Figure 4: Method for the modulation of nucleotide excision repair. Nucleotide excision repair is modulated by various signaling pathways that enhance its activity including CSNK2A1, Nrf2, and MAPK. This enhancement can also be mediated by several chemical molecules. On the other hand, the inhibition of NER can be mediated by either miRNAs that target NER genes or by chemical drugs normally used in combination with chemotherapies.
4.1. Signaling Pathways Regulating NER Function
4.1.1. NFE2L2 (NRF2) Signaling Pathway

Oxidative stress products, including peroxidized lipids, inhibit NER [48]. trans-4-Hydroxy-2-nonenal (4-HNE), one of the lipid peroxidation products, inhibits NER capacity in the host cell reactivation framework [49]. On the other hand, the inflammation-derived monochloramine (NH2CL) inhibits NER via the inhibition of TP53 phosphorylation [50]. Langie et al. showed that the exposure of epithelial cells to hydrogen peroxide decreases the NER capacity to less than 50% [46]. Therefore, since NER is inhibited by oxidative stress, antioxidants can help prevent such inhibition. One of such mechanisms can be achieved by Nrf2, a transcription factor enabling the expression of antioxidant genes. NFE2L2 has a basic leucine zipper motif (bZip), allowing it to interact with other bZip-containing proteins, and another basic region that binds DNA by hydrogen bonds to favor transcription [51]. NFE2L2 activity is inhibited once bound to Kelch-like ECH-associated protein 1 (KEAP1) that triggers its ubiquitination by the ubiquitin ligase Cul 3. Binding of 4 ubiquitin residues leads to the degradation of NFE2L2 [52]. In oxidative stress conditions, the cysteine residues of KEAP1 are oxidized leading to a change in KEAP1 conformation and the ultimate release of NFE2L2 from the KEAP1-Cul 3 complex. The free NFE2L2 will be translocated to the nucleus where it forms a complex with MAF transcription factors and binds to DNA at an antioxidant-responsive element (ARE) [53]. This binding allows the transcription of antioxidant enzymes including catalase, glutathione S-transferase (GST), glutathione reductase (GR), and superoxide dismutase [5456]. PARP1 (poly (ADP) ribose polymerase) enhances NFE2L2 transcriptional activity. It forms a complex with antioxidant response element (ARE) in NFE2L2 target genes enhancing the latter’s activity without physically binding or even populating it. However, PARP1 is said to interact with MAF proteins and ARE to enhance NFE2L2 interaction with ARE. For that, PARP1 acts as a transcriptional coactivator [57]. Other coactivators include CBP/EP300 that binds and acetylates NFE2L2 at multiple lysines promoting NFE2L2-specific binding [58]. It is noteworthy that Nrf2 can be inhibited by BACH1 that competes with it for the binding to ARE. The phosphorylation of BACH1 by MAPK1 abolishes this role [59].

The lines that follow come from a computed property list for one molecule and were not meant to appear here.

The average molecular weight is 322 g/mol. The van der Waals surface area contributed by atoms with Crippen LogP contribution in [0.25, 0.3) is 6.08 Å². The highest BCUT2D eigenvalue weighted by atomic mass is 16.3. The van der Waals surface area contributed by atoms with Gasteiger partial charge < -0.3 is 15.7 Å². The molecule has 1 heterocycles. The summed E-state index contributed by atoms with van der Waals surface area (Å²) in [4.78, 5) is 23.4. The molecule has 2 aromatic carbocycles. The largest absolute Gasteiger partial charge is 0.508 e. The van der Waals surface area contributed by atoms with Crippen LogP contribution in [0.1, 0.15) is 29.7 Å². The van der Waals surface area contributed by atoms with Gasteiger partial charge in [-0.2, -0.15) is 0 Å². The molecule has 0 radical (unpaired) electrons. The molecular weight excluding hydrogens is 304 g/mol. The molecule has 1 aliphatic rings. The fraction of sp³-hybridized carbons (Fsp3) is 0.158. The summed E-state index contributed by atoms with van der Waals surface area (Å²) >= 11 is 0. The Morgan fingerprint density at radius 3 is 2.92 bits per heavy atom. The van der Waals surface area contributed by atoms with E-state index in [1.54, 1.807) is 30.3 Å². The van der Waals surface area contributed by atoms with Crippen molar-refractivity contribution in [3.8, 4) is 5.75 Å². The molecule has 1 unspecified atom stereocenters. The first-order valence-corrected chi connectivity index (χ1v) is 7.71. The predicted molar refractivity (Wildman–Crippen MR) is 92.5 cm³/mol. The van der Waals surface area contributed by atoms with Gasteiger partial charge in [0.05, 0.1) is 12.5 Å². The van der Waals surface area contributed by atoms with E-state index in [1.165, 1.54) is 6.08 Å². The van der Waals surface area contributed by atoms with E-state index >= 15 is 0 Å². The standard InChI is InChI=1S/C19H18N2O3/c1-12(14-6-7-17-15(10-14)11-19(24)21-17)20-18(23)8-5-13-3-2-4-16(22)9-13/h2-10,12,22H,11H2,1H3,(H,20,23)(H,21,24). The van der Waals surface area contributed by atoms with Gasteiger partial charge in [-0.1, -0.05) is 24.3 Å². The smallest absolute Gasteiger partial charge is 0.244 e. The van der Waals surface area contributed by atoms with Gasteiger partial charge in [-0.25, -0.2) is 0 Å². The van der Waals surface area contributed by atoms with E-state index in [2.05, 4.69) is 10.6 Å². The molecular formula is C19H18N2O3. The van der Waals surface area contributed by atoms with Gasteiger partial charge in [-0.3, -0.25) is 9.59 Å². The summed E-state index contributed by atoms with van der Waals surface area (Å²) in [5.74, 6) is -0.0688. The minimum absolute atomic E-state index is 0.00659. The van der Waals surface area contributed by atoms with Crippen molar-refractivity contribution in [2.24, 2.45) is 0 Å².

Notably, the NFE2L2 pathway is involved in the protection of keratinocytes, melanocytes, and fibroblasts against the harmful effects of UV radiation.

(1) Keratinocytes. Keratinocyte growth factor (KGF) binds to its receptors to increase the proliferation of keratinocytes and elevate their NFE2L2 activity. This activity is essential against ROS generated during aerobic respiration or during the protection of the skin against pathogens [60, 61]. In addition, coal tar activates the aryl hydrocarbon receptor (AHR) that binds to the NFE2L2 gene and increases its expression [62]. Extracellular activators of NFE2L2 in keratinocytes are numerous, for instance, arsenic, a potent carcinogen that increases ROS levels enabling an increase in NFE2L2 activity [63]. In addition, xenobiotics like formaldehyde, eugenol, or dinitrochlorobenzene bind covalently to cysteine of KEAP1 enabling NFE2L2 release and activation [64]. This release is also mediated by either plant sterols that activate IKB while IKKβ will bind to KEAP1 preventing its interaction with NFE2L2 [65] or by carbonitriles that nitrosylate KEAP1 cysteine [66]. Other activators include flavonoids that protect cells from UV radiation [67]. Sulforaphane (SFN) found in broccoli and Brussels sprouts reduces GSH levels altering KEAP1 conformation releasing NFE2L2 and enhancing expression of antioxidant enzymes [68]. Furthermore, D3T increases the mRNA levels and elevates phosphorylation of NFE2L2 by MAPK1 kinase [69]. Finally, ketoconazole activates AHR to increase NFE2L2 transcriptional activity [70] (Figure 5).